In a previous post we looked at the qualifications in Titus 2 for older women mentoring younger women. Now we turn our attention to the young women and areas for which such a mentoring relationship would be beneficial.
Then they (older women) can train the younger women to love their husbands and children, to be self-controlled and pure, to be busy at home, to be kind, and to be subject to their husbands, so that no one will malign the word of God. (Titus 2:4-5)
Mentoring opportunities can benefit all younger women whether married or single, with or without children, to help them learn to be godly. However, since Titus 2 specifically refers to young married women with children, this post will focus on mentoring that can be especially helpful for them.
Training women to be good wives as well as good mothers is so important. Children learn respect in the home. Much of it comes through observing the way parents treat one another. Mentoring younger mothers is critical because how a child is reared can affect future generations.
Following are areas or seasons of life for which a mother would especially benefit from mentoring by an older woman.
Love for a child begins to develop during pregnancy and continues on through the good and bad times. How do they prepare for the changes a new child brings to the home, their marriage relationship and life in general so they don’t feel resentment or regret?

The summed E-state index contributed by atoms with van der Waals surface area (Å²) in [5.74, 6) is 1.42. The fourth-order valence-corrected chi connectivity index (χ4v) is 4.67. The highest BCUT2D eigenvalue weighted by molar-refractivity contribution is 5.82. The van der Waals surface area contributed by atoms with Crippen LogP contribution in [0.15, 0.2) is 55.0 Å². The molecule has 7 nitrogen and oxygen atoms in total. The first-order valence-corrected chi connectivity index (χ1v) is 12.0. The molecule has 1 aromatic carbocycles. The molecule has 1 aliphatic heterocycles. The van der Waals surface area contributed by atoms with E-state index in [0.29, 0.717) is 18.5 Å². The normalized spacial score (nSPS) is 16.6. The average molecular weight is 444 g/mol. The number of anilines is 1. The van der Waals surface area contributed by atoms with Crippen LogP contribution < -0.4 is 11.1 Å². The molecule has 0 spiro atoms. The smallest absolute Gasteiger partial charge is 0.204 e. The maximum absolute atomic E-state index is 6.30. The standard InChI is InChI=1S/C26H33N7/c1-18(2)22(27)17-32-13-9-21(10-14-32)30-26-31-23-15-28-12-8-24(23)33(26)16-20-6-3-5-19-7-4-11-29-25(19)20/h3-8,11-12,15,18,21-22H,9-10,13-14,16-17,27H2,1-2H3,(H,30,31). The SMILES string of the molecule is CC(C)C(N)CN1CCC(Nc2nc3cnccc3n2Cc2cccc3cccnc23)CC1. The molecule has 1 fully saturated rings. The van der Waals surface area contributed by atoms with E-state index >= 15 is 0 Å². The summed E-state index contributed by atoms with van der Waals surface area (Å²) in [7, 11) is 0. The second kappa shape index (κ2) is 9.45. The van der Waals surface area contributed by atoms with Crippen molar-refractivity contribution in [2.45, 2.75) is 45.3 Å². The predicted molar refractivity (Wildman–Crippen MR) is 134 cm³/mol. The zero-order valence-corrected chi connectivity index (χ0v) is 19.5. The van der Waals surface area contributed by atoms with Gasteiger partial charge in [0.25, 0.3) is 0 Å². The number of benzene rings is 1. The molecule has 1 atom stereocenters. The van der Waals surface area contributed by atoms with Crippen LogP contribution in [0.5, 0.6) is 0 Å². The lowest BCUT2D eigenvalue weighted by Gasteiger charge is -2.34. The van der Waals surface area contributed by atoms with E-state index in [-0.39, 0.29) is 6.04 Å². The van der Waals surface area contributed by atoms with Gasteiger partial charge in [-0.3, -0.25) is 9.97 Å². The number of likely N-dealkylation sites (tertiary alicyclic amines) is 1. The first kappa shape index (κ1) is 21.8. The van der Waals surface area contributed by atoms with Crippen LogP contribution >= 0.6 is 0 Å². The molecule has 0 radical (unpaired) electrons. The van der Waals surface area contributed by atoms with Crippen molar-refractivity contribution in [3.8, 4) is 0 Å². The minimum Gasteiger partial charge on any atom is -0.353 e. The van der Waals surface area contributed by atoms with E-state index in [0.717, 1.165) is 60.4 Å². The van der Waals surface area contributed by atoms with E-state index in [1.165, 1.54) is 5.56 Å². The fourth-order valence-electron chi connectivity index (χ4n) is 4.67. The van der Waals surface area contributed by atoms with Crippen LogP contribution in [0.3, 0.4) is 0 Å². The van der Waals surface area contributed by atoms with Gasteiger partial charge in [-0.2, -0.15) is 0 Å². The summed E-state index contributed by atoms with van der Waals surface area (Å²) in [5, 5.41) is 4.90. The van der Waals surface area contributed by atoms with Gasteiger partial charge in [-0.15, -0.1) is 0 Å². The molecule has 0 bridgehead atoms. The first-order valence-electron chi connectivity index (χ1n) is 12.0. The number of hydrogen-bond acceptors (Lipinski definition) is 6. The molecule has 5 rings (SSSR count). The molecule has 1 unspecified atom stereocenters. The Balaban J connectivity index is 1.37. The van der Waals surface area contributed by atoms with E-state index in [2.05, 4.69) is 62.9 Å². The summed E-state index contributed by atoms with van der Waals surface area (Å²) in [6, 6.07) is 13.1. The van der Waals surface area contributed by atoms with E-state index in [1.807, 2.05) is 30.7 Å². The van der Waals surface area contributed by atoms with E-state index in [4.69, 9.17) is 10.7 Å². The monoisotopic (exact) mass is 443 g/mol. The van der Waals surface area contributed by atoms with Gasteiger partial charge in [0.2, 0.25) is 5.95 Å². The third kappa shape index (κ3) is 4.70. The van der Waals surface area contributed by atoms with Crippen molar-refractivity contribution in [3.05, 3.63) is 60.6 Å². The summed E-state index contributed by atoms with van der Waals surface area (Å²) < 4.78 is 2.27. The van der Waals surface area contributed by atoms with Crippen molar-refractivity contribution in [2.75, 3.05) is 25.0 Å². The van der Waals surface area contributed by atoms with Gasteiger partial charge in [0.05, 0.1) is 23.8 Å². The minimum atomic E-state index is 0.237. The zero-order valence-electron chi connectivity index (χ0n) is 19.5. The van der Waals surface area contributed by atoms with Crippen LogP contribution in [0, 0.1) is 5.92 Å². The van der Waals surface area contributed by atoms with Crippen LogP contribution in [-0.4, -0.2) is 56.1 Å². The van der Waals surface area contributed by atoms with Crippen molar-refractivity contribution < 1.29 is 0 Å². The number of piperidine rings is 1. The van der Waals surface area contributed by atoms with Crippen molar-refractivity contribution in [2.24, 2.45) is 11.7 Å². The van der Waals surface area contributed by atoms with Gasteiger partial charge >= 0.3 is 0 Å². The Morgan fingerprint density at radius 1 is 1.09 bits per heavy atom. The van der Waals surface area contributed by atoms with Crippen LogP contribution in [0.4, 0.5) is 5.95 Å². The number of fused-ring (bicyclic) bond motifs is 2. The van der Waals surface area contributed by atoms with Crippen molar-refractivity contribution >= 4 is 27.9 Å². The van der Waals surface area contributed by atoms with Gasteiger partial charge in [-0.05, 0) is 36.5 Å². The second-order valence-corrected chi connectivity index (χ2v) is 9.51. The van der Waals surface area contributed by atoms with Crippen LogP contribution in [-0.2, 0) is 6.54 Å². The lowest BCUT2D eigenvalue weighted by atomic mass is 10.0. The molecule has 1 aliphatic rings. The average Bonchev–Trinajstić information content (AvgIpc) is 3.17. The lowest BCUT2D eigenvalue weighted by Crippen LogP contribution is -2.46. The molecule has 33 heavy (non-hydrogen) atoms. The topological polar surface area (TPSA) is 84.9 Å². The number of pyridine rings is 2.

Titus 2 says they should be taught to be “busy at home.” How do they manage work and family life to keep it in balance?
Toddlers & Teens
Loving children at all times seems like a given but there are certain stages children go through that can be particularly trying during which a mentor would be particularly helpful. How do they show love when the child is not acting very lovable?
Children learn respect in the home, much of which comes through observing how their parents treat one another. How do they demonstrate love and submission toward their husbands, keeping this relationship a priority, when it seems so hard to balance life?
Titus 2 goes beyond the “how-to” of being a good wife and mother to inner qualities such as self-control and kindness. How do they learn to react to the stresses of life in emotionally healthy ways?
Titus 2 also says older women should teach younger women to be pure. Obviously self-control and purity go together. If a younger woman hasn’t learned self-control, it will be harder to maintain purity in relationships. How do they get to a point where they can turn from temptations, especially when life seems like it would be better otherwise or when they feel like they need an escape from their current realities?
Effectively mentoring young mothers in the above areas will result in:
- Women who become godly, exhibiting the characteristics of the woman in Proverbs 31 of whom it is written that “Her children arise and call her blessed” (Ps. 31:28)
- Women who not only rear children who honor her but also who become lights in the world around them because of the way they live and consequently do not “malign the word of God” (Titus 2:5)
Read More: Mentoring as a Shepherding Ministry